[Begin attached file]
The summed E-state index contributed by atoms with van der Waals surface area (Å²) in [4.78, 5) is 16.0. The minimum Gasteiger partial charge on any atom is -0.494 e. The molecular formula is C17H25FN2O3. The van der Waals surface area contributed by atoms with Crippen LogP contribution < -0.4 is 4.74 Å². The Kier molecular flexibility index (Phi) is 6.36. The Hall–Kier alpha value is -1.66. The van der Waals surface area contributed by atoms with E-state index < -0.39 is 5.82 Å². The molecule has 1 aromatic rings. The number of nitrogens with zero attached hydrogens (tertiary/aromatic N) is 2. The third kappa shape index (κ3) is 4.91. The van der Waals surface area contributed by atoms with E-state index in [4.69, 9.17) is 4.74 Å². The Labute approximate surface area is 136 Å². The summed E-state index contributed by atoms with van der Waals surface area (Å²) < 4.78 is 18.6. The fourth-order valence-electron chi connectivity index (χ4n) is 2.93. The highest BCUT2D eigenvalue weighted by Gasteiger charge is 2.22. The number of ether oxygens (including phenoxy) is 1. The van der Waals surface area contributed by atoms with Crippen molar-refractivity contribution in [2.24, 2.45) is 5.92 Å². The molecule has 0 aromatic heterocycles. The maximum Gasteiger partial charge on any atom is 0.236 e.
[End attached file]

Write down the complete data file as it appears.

The summed E-state index contributed by atoms with van der Waals surface area (Å²) in [4.78, 5) is 16.0. The minimum Gasteiger partial charge on any atom is -0.494 e. The molecular formula is C17H25FN2O3. The van der Waals surface area contributed by atoms with Crippen LogP contribution < -0.4 is 4.74 Å². The Kier molecular flexibility index (Phi) is 6.36. The Hall–Kier alpha value is -1.66. The van der Waals surface area contributed by atoms with E-state index < -0.39 is 5.82 Å². The molecule has 1 aromatic rings. The number of nitrogens with zero attached hydrogens (tertiary/aromatic N) is 2. The third kappa shape index (κ3) is 4.91. The van der Waals surface area contributed by atoms with E-state index in [4.69, 9.17) is 4.74 Å². The Labute approximate surface area is 136 Å². The summed E-state index contributed by atoms with van der Waals surface area (Å²) < 4.78 is 18.6. The fourth-order valence-electron chi connectivity index (χ4n) is 2.93. The highest BCUT2D eigenvalue weighted by Gasteiger charge is 2.22. The number of ether oxygens (including phenoxy) is 1. The van der Waals surface area contributed by atoms with Crippen molar-refractivity contribution in [2.24, 2.45) is 5.92 Å². The molecule has 0 aromatic heterocycles. The maximum Gasteiger partial charge on any atom is 0.236 e.